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American Revolution

The United States Flag

Current Day Flag of the United States
Current Flag of the United States
History >> American Revolution

During the American Revolutionary War, the Congress decided that the country needed a flag to represent the united colonies. On June 14, 1777 the Second Continental Congress passed a Flag Resolution. This day is still celebrated as Flag Day in the United States.

The resolution said that the United States Flag would have 13 red and white alternating stripes and that there would be a blue area with 13 white stars. They didn't give an exact description of the flag and there were several different versions.

Flag design by Betsy Ross
Did Betsy Ross sew the first flag?

Legend has it that seamstress Betsy Ross sewed the first American Flag from a sketch that George Washington gave her. No one is sure if this story is fact or just a myth, but it makes for a good story.

Changing of the flag

The flag has changed over the years. Here is the history of changes:
United States flag in the wind
Flag waving in the wind.
Photo by Ducksters

Details of the United States Flag

The official flag is to be 1.9 times as long as it's width. It has thirteen red and white alternating stripes with a red stripe on the top and on the bottom. The blue part in the upper left is called the Union. The Union is to be 7 stripes tall. There are 50 white stars in the Union representing the 50 states. They are in 11 staggered horizontal rows of 5 and 6 stars.

What are the names of the flag?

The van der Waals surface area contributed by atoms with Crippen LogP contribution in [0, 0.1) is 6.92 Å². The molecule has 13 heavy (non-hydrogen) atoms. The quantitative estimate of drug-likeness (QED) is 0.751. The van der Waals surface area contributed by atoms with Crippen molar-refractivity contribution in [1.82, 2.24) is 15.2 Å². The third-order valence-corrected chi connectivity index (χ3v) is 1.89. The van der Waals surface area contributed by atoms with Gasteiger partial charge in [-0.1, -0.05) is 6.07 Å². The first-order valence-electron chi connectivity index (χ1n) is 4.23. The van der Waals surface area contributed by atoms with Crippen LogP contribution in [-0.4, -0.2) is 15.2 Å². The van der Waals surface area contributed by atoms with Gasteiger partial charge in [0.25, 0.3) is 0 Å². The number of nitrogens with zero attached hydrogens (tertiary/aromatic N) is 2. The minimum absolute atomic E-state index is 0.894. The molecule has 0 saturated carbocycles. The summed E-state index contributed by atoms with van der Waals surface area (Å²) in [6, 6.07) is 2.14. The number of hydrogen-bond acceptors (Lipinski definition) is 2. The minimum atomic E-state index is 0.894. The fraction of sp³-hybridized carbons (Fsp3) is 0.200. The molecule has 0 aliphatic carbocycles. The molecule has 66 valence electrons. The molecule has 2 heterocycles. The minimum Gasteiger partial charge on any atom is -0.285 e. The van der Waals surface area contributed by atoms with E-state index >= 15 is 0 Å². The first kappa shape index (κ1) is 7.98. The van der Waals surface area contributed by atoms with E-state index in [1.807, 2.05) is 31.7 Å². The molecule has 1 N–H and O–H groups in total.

The US flag has several nicknames. The most popular ones include the Star Spangled Banner, the Stars and Stripes, and Old Glory.

Flags on flagpoles around the Washington Monument in D.C.
Flags surround the Washington Monument.
Photo by Ducksters

Star Spangled Banner

Original flag that was the Star Spangled Banner
Star Spangled Banner Flag
Source: Smithsonian Archives
This is a nickname for the United States flag. The original Star Spangled Banner flew over Fort McHenry during the Battle of Baltimore which was part of the War of 1812. Francis Scott Key wrote a poem about the battle and flag that was later turned into a song. The song eventually became the National Anthem of the United States.

Honor the Flag

The United States flag is a symbol of our freedom. Many men and women have died over the years to preserve our freedom and the flag represents them as well. There are rules of flag etiquette some of which include never letting the flag touch the ground, how and where it should be displayed, and that it should be lit up if flown at night.

Activities Learn more about the Revolutionary War:

Works Cited

History >> American Revolution

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